The European Movement, Scotland's oldest dedicated pro-European grouping, said in report for MSPs that it was unlikely that an independent Scotland's application would be blocked.
However, it warned political will would be "paramount," particularly in talks to secure a share of the UK's valuable budget rebate.
The report, submitted as part of a Holyrood inquiry into an independent Scotland's membership of the EU, added: "The 18 month timetable is vulnerable to delaying tactics and the political context in which negotiation would take place will be highly dynamic.
"If this period is extended, this could cause disruption, more so in the case of a new application.
"A potential counter measure to avoid hiatus and improve Scotland's position while negotiating is to leave open the date of formal separation."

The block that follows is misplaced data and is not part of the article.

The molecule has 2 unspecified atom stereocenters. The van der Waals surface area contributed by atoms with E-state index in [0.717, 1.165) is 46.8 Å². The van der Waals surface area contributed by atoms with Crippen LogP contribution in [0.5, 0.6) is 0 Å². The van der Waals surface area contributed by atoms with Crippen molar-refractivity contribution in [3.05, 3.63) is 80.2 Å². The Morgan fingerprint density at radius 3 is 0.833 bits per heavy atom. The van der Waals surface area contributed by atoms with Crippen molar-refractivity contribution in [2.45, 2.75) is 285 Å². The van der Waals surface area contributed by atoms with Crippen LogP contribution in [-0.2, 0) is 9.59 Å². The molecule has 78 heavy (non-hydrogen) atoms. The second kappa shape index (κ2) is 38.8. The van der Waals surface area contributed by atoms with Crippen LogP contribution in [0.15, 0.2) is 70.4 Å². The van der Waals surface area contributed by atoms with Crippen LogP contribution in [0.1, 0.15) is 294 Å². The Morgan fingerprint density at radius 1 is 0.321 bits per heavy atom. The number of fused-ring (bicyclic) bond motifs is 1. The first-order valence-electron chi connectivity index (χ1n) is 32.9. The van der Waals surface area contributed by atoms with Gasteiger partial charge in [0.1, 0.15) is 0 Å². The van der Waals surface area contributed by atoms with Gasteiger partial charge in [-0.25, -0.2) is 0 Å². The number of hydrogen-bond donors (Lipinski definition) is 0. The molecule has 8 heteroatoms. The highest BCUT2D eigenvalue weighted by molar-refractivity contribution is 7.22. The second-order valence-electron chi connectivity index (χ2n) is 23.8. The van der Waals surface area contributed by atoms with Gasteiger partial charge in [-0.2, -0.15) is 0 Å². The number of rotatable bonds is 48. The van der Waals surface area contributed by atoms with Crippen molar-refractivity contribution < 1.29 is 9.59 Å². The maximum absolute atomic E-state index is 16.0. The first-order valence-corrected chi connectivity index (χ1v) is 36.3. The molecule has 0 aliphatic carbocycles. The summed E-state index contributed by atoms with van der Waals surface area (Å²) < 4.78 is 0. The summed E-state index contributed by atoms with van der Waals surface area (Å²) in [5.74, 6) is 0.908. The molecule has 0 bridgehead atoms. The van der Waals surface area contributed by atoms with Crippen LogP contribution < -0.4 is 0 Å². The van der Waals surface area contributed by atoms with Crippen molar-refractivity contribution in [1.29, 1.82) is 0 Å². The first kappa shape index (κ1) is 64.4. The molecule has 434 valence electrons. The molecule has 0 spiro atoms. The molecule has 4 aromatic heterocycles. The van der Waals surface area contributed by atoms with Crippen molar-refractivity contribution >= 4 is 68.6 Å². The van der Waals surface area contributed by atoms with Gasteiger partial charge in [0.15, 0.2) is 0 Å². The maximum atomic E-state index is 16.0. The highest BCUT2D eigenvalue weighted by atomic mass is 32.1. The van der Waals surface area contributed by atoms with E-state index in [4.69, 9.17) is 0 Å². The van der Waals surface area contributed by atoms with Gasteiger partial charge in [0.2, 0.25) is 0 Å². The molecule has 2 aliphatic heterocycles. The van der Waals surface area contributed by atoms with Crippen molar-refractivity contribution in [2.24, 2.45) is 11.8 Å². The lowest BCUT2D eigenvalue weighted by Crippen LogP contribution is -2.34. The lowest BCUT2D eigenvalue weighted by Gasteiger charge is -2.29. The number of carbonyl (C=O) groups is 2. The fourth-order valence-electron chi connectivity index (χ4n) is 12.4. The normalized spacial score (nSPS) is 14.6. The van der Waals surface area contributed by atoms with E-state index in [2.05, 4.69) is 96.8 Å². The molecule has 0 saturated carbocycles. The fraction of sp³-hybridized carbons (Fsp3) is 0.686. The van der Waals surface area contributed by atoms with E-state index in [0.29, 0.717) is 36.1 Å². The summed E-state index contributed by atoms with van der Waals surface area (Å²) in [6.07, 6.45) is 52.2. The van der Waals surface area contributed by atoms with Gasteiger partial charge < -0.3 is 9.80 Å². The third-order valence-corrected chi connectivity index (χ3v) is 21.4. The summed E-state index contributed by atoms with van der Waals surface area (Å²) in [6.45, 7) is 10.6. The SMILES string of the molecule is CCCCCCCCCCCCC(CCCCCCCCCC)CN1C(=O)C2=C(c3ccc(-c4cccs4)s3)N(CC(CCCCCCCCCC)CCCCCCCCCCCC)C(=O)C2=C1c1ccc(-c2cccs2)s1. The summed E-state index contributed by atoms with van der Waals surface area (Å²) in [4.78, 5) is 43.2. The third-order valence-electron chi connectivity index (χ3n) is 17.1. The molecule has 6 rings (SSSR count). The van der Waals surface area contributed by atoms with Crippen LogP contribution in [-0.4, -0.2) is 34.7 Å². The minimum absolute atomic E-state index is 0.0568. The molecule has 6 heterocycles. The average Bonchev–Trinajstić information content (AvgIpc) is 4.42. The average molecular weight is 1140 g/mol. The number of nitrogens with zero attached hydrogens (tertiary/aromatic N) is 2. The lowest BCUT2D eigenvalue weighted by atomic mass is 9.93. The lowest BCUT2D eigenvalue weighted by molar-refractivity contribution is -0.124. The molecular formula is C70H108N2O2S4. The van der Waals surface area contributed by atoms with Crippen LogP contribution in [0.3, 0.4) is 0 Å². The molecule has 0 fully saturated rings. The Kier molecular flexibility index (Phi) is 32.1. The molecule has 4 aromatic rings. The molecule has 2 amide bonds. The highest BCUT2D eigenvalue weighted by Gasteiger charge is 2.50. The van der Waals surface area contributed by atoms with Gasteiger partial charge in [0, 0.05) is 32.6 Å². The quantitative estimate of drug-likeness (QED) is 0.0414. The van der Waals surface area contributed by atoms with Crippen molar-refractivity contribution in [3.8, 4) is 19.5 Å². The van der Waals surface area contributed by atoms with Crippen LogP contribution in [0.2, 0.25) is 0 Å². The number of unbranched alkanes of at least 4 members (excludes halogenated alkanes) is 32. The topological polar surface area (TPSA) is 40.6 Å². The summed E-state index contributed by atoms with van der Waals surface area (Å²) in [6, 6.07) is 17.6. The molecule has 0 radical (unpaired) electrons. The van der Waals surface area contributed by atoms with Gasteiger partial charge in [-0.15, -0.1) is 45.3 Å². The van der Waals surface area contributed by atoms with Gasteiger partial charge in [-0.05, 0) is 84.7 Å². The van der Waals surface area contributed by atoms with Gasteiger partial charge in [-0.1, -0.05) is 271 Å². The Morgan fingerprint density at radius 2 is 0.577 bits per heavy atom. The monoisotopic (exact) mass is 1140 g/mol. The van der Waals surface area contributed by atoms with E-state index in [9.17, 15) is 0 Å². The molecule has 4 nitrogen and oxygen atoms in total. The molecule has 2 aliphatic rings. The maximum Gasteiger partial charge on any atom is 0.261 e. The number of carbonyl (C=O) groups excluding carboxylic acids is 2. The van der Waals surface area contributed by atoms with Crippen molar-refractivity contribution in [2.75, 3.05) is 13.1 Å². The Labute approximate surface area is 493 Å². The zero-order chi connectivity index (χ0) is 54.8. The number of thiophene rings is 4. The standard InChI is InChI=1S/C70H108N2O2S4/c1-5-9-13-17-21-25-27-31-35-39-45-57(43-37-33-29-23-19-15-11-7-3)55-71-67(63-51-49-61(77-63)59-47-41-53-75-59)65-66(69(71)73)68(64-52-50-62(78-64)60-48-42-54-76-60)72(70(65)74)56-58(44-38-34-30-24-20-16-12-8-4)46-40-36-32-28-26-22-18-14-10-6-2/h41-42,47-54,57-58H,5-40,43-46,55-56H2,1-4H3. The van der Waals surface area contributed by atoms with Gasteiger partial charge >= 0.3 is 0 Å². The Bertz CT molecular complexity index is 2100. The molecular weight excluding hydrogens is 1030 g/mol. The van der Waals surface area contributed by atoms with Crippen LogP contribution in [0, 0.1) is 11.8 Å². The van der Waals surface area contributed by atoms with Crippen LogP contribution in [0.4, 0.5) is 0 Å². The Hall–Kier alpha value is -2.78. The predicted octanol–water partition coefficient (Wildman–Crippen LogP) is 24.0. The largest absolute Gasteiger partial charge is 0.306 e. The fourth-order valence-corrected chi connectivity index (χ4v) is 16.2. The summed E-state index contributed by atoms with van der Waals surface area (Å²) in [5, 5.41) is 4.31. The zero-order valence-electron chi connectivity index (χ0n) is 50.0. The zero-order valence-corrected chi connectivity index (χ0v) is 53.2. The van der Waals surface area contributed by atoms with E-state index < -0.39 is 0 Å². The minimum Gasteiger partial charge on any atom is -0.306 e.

First Minister Alex Salmond has signalled his intention to declare independence on March 24, 2016, ahead of the next Scottish Parliament elections.
He has argued the timetable would allow sufficient time for talks to divide up the UK's assets and debts and join international bodies such as the EU.
Scottish Liberal Democrat MEP George Lyon said: "As part of the UK, Scotland benefits at the EU from things like a share of the big UK budget rebate, key opt-outs on the euro and control over our borders.
"People would not want to see this special treatment frittered away as the cost of securing a quick settlement in Brussels in the event of a Yes vote.
"The European movement has no particular referendum axe to grind and they are simply restating what many experts have already told us: that the SNP's independence timetable in the event of a vote to leave the UK is not realistic."